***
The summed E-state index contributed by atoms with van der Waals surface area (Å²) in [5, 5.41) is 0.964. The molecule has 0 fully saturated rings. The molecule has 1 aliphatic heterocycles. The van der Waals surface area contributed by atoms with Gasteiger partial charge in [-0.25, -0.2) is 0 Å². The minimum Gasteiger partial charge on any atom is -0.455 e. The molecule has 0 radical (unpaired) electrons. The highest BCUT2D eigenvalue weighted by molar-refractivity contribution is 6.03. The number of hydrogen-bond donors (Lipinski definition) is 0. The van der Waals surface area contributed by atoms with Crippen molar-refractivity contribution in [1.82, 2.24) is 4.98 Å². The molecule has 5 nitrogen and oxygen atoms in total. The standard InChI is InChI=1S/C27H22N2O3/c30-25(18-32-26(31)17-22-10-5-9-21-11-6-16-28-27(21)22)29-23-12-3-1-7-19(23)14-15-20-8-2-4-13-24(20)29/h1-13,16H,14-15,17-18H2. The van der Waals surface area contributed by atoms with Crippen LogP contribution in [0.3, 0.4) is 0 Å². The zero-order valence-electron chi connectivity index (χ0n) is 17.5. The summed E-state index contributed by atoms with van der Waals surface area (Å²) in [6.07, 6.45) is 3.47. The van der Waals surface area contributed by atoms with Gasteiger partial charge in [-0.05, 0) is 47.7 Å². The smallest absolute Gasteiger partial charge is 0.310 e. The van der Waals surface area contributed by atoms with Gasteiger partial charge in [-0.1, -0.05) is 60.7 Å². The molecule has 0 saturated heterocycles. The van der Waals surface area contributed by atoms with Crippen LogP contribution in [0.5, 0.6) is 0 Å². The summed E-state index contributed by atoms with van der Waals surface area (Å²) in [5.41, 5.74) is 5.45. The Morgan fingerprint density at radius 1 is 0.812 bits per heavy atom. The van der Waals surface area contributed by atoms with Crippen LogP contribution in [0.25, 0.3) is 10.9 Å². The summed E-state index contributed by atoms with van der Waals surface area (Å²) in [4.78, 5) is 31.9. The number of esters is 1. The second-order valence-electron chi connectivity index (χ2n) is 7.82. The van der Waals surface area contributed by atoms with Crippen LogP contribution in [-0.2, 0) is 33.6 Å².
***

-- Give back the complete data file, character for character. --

The summed E-state index contributed by atoms with van der Waals surface area (Å²) in [5, 5.41) is 0.964. The molecule has 0 fully saturated rings. The molecule has 1 aliphatic heterocycles. The van der Waals surface area contributed by atoms with Gasteiger partial charge in [-0.25, -0.2) is 0 Å². The minimum Gasteiger partial charge on any atom is -0.455 e. The molecule has 0 radical (unpaired) electrons. The highest BCUT2D eigenvalue weighted by molar-refractivity contribution is 6.03. The number of hydrogen-bond donors (Lipinski definition) is 0. The van der Waals surface area contributed by atoms with Crippen molar-refractivity contribution in [1.82, 2.24) is 4.98 Å². The molecule has 5 nitrogen and oxygen atoms in total. The standard InChI is InChI=1S/C27H22N2O3/c30-25(18-32-26(31)17-22-10-5-9-21-11-6-16-28-27(21)22)29-23-12-3-1-7-19(23)14-15-20-8-2-4-13-24(20)29/h1-13,16H,14-15,17-18H2. The van der Waals surface area contributed by atoms with Crippen LogP contribution in [0.3, 0.4) is 0 Å². The zero-order valence-electron chi connectivity index (χ0n) is 17.5. The summed E-state index contributed by atoms with van der Waals surface area (Å²) in [6.07, 6.45) is 3.47. The van der Waals surface area contributed by atoms with Gasteiger partial charge in [-0.05, 0) is 47.7 Å². The smallest absolute Gasteiger partial charge is 0.310 e. The van der Waals surface area contributed by atoms with Gasteiger partial charge in [-0.1, -0.05) is 60.7 Å². The molecule has 0 saturated heterocycles. The van der Waals surface area contributed by atoms with Crippen LogP contribution in [0.5, 0.6) is 0 Å². The summed E-state index contributed by atoms with van der Waals surface area (Å²) in [5.41, 5.74) is 5.45. The Morgan fingerprint density at radius 1 is 0.812 bits per heavy atom. The van der Waals surface area contributed by atoms with Crippen LogP contribution in [0.25, 0.3) is 10.9 Å². The summed E-state index contributed by atoms with van der Waals surface area (Å²) in [4.78, 5) is 31.9. The number of esters is 1. The second-order valence-electron chi connectivity index (χ2n) is 7.82. The van der Waals surface area contributed by atoms with Crippen LogP contribution in [-0.2, 0) is 33.6 Å².